Once again there is a lot of unrest and tension being built up over the military moves of several nations over territorial disputes in the South China Sea. The latest tensions came about as China flew its first aircraft onto the man made facility they have been building on Fiery Cross Reef. China was careful to note that the aircraft was civilian in nature and stated it was only a test of the facility’s ability to be able to handle future civilian aviation traffic. Those opposed to China’s apparent intention to dominate navigation in both the water and air in the region believe that it is only a matter of time before military aircraft not only fly in there too but are stationed there permanently.
In defiance and protest over China’s territorial claims, the United States has repeatedly breached, both by air and sea over the last year, what China considers to be its territorial space. They have done everything from sailing some of the most advanced warships they have within the 12 nautical mile limit that China claims around the islands and have also flown powerful B-52 aircraft and sophisticated P-8 intelligence-gathering and attack aircraft into this same supposedly restricted airspace. China has responded to each incident with harsh warnings but so far has not retaliated aggressively to the actions.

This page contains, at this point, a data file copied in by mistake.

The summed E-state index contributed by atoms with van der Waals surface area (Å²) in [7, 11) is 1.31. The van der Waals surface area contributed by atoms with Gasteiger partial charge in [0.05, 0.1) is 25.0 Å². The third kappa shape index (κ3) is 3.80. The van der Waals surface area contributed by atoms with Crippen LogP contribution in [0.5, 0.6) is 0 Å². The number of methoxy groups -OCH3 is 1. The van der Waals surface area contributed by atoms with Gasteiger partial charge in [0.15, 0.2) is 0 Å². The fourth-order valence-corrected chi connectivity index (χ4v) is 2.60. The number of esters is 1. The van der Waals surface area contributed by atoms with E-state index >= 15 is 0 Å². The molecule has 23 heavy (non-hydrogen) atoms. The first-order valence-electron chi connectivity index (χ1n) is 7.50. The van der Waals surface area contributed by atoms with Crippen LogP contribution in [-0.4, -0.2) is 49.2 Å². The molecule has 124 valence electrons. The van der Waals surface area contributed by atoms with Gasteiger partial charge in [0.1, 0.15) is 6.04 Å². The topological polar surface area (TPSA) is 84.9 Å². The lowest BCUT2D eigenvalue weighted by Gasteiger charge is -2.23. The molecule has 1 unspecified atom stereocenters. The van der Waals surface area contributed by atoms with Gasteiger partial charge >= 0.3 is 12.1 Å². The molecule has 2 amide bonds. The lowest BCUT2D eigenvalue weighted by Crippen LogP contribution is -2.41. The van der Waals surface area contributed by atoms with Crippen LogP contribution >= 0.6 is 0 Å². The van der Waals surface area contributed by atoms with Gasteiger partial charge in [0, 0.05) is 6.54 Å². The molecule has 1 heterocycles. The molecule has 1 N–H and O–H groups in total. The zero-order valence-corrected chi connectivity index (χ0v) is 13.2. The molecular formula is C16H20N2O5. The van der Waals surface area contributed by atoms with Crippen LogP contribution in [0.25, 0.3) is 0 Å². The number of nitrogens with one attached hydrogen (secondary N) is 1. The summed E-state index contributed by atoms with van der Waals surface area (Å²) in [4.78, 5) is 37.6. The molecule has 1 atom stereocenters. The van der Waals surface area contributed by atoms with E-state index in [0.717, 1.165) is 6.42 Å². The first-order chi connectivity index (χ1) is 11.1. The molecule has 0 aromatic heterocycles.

Less powerful countries in the dispute have tried resolving the crisis diplomatically. Both Vietnam and the Philippines have lodged official protests in the international court system. In reality, these courts have no military clout to make China leave if they lose any of these international territory dispute hearings that are taking place. Other nations which have claimed all or part of the same disputed territories include Japan, Taiwan, Brunei and Malaysia.
The biggest fear the United States has is that, if China is allowed to continue building partially submerged reefs into military bases, they will then be able to project their military power very far from their home shores. This would allow China to dominate and control both sea and air navigation through the area. This could affect trade and commerce in the region – which the United States has a vital interest in and has vowed not to allow to happen.
This has brought tensions in the area to an all-time high and added to the possibility that a limited or more expansive military encounter could take place in these areas in the very near future. The United States has seriously discussed the idea of bringing a second aircraft carrier group into the region and has ratcheted up both the rate and intensity of combined military drills with our allies in the region. Neither the United States nor China show any signs of being willing to back off on their policies in the region at the moment.
It will be interesting to see over the coming months which side takes the next aggressive step in the disputed region and what happens as a response to that. Let’s hope cooler heads prevail and the countries involved seek a diplomatic response to this growing crisis.
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